Friday, June 6, 2014

Why hanging the laundry might make you a better person.

I consider our home a creative abode.  Its more than just where I bring my stuff, throw my shoes down, eat some food and sleep.  Its my womb space- my place of creative exploration, my place of spiritual growth through my yoga practices-and daily practices.  My home is my testing ground for new ideas, where I make mistakes and test out my attempts to start anew. 

I also consider my home my sacred land of purity.  That ol Yogic term "Soucha".  What I am confessing  here is that I am a neat freak.  I have some OCD issues, and need my home to be pretty clean 99% of the time.   We also have children, cats and dogs (thank goodness no more fish, bunnies, and guinea pigs).  So sometimes its a battle of wills.  My will to keep my "creative womb space" pure, clean and tidy.  And my families desire to kick back and "loaf" as my eldest likes to say.  Loafing does not create an image of "purity" in my mind.  The scattered books, littered papers, clothes on the floor, and up turned pillows do not = sacred space.   So there begins a struggle.  And I recognize its really my own struggle.  Its my choice to struggle.  To their credit, my whole family (husband included) will pick up their detritus without too much nagging.  Likely because they know where it will go if it doesn't get picked up.

I like to say that you know you are still alive when there are dishes to clean and laundry to tend to.  The constant cycles in a house- they are like breathing.  Always happening, the pulsation of a home.  We do not have a dish washer, and actually NEVER have.  I like it that way.  The whole family helps out with dinner dishes.  Not always with the other meals, but we have to pick our battles here.

Recently, Josh and I decided that we should hang the laundry again.  We go through phases, diligently hanging laundry, and then we cave and just chuck everything in the dryer.  But once we got back from India this past year, where we had to hand wash our laundry in little plastic buckets and hang everything out on the communal line (I refused to hang my underwear out there.  That stayed in the bathroom on a string between two nails, and the Gecko that hung out in the bathroom, I named him Fred...).  So on our return, we decided to keep that tradition going (without Fred).  We have two collapsible clothing racks, one is wooden, and one is metal.  We worked out this great system:  Run a load every day.   That way its never overwhelming (you know what I mean, if you have a family of 4 and you do laundry once a week, yikes!).  Run the washer in the morning and hang it all before 8 AM so it has time to dry.  We discovered that the laundry will dry outside in the sun in a few hours, but will still dry by the next day when left inside in case of rain.   So there is no excuse not to hang it.  Small loads= fast hanging time (about 10-15 minutes) and then it just sits there.  Sometimes it gets left out and it rains, like a second rinse.  But mostly, the system works pretty well.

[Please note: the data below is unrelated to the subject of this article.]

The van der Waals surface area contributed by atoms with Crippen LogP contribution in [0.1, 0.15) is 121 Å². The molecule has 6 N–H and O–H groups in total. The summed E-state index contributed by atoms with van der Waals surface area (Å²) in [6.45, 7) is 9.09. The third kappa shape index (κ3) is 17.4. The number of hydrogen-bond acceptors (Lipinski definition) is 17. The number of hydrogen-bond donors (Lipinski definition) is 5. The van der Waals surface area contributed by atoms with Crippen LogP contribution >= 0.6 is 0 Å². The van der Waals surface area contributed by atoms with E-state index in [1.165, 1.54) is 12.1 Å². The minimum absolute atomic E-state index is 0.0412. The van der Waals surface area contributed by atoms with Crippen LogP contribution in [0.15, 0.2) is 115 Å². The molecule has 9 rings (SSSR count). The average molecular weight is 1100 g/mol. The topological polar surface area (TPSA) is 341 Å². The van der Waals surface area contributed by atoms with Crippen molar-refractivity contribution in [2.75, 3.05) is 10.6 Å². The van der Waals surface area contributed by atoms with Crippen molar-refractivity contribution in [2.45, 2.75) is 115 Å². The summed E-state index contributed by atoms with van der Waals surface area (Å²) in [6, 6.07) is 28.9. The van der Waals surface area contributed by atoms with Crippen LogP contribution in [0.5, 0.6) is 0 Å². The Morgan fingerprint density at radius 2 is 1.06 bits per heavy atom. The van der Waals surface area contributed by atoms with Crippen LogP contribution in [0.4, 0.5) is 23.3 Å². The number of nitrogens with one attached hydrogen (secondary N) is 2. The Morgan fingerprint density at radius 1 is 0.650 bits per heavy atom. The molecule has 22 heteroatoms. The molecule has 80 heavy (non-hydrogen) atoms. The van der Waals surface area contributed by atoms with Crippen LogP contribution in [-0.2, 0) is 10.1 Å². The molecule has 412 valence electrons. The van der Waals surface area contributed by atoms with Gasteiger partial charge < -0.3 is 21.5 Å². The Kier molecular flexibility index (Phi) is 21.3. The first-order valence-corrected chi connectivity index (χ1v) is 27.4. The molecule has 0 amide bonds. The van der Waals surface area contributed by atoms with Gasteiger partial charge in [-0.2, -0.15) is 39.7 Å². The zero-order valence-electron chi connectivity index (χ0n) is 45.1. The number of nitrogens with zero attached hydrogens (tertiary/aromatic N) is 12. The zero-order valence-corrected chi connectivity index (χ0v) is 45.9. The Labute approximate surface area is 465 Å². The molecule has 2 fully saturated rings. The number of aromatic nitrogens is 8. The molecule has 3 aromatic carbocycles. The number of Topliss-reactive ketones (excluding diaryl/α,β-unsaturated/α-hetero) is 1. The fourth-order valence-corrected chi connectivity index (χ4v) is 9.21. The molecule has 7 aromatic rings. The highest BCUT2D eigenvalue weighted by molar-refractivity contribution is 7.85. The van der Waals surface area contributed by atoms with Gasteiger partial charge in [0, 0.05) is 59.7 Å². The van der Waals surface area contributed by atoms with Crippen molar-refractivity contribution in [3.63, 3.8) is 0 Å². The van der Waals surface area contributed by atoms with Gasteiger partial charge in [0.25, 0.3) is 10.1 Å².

But... there are mornings where it feels like one more thing to get done in the mad morning rush.  And at times I get help with it, and then days go by at a time with no help.   It lands on me to get the laundry done over and over, day after day....and then resentment starts to seep in... like ants (?).  Why do I have to be the one to do this every day?  What if I go on strike and just stop doing the laundry.  Will someone else ever notice?  Or will they just wear stinky clothes... I may ask the girls to help hang, but they need supervision, as they like to hang all the small socks on the top line, (where the long pants should go) and crumple the clothes on the line so that they take twice as long to dry.  I harbor grumbles at my husband because he should know that I can't always just do all the housework and get the laundry hung up without help day after day.

But for some crazy reason, I still do it.  Its like a pull... some weird magnetic attraction to dirty underwear.  And I realize, that hanging the laundry might make me a better person.  I get a chance to observe my unwillingness to be cooperative, to want to go on strike (and just see what they will do if I stop doing the laundry, it might be fun to see what happens...), and step back and tell myself "Just do it and stop complaining to yourself anyway".  I put aside grumbling emotions, and like the pulsation of breath, engage in unfurling a wet clump of shirt, shaking out the garment, holding it taught to the wooden pole while I pin the shirt- like a silent space inside.  Then next wet clump, over and over, until the days clothes hang on the wooden line like wet leaves on a tree.  Hanging clothes, Breathing,  Meditating-its all the same.   Just another spiritual action in my home-womb space.